Employment Contract

Employment Contract Checklist:

Who is the employer?
What date did employment commence?
Staff Handbook
Medical Insurance
Housing
Salary
Travel
Completion Bonuses
Intellectual Property and Confidentiality
Leave Entitlement
Termination Clause
Currency
Law and Jurisdiction 

Who is the employer?

This may be particularly relevant if there is a secondment situation. Are you employed by your employer in your home country, or by the employer in the local country. This may be relevant as to which law applies to the contract and in other ways.

What date did employment commence?

This is particularly relevant when considering eligibility for certain benefits, as well as qualifying you for certain employment law claims. If starting a new contract with a new company, this will be obvious, but where a secondment situation is in place, the “continuous employment” should be preferably be described as starting when you first worked for that company or group of companies in any country.

Staff Handbook

Is there any sort of staff handbook or office manual which applies to your employment? This could be in hard copy or on an intranet. This may contain provisions which are incorporated into your contract, or at least relevant procedures relating to your day-to-day employment.

Medical Insurance

Full medical insurance should be provided (including being returned to your country of residence if adequate medical facilities are not available).

Some policies decree that visiting a medical centre is your cost unless you are dying. This can be very expensive. If your employer is reluctant to cover the cost, tell them you will obtain your own medical insurance and invoice them accordingly. If the company agrees to reimburse you, ensure this is written into your contract.

Housing

The type of accommodation should be specified, including the country it applies to. For example, is it of western standard? Also check who covers expenses such as taxes, legal fees, insurance and other bills.

If you are relocating with your family ensure the company will pay the shipping and travel costs for the outward and return journey. Check if there are any conditions attached to this. Will the Company give rental assistance or help with house hunting?

Salary

Determine the number of actual working days in a year, taking into consideration public, bank and local holidays. Negotiate your rate on this basis and not on a monthly basis. Also ensure that your religious holidays and beliefs are not compromised.

Your salary should be paid on submission of signed timesheet, or in some other objectively determinable way, such as on a specific date each month. Check on what basis it is being paid – monthly, weekly etc, and whether it is to be paid in arrears or in advance (arrears being more likely). Is there an associated requirement to open a local bank account?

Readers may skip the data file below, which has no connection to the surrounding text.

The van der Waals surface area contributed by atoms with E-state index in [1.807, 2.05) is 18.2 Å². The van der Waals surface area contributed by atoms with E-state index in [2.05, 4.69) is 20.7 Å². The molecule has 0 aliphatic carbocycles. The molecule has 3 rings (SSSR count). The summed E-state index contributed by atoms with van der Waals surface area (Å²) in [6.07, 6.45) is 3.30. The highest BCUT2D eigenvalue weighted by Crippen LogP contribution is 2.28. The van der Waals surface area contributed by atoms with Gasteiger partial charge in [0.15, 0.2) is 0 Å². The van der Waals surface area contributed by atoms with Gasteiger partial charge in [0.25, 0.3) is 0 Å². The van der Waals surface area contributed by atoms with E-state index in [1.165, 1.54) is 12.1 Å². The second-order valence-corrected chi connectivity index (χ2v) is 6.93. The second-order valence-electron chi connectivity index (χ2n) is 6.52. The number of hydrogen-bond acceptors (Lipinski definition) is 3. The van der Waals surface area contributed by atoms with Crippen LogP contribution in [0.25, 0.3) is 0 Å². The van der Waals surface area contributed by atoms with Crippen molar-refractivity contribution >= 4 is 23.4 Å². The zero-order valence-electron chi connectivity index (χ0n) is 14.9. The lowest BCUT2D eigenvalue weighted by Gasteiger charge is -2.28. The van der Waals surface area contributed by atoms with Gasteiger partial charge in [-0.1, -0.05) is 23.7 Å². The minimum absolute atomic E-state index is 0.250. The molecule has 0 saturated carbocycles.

Overtime, if applicable, should be specified as to when it will be paid (usually a month in arrears). Alternatively some arrangement should be considered if overtime is not paid for example, time off in lieu on vacation (not locally)

Travel

Airline ticket should be to your nearest point of origin.

It is useful to have a clause which states that either tickets or the equivalent sum in cash will be provided by the company. This overcomes any problems if you do not wish to return to your home country. Does this apply to all the family?

Completion Bonuses

If it is not agreed that the bonus is paid at the end of the contract, they are usually worthless.

Never agree to a bonus that is paid on the basis of satisfactory completion – the interpretation is purely subjective

Intellectual Property and Confidentiality

If your job involves or may involve the creation of intellectual property rights (including copyright, patents, trade marks and design rights), the contract should specify who will own the intellectual property, and what law will apply to their creation. What confidentiality and other restrictive provisions are there? Ensure that you are aware of their significance.

Leave Entitlement

The number of leave days off should be clearly specified (ensure that a minimum of one month’s leave is written into the contract), together with provisions setting out how and when these should be taken. If not, the employer may take advantage and you could lose out. There may also be a provision for the number of leave days to increase each year. Ensure that public holidays are treated as being in addition to leave days, or have the number of leave days adjusted accordingly.

Termination Clause

Ensure this is clearly specified. Usually one month or 28 days, this is your protection against the contract not being suitable, and puts some responsibility on the employer. Check that the reasons allowing the employer to terminate the contract are not unreasonable, and if there is a reference to “misconduct” or “gross misconduct” ensure this is clearly defined for the avoidance of any doubt.

Currency

Try and fix your salary to a stable currency, and check on what basis it is linked.

Law and Jurisdiction

Check which law and jurisdiction apply to the contract. It may be local law, the law of your home country, or the law of the country where the employer is incorporated.

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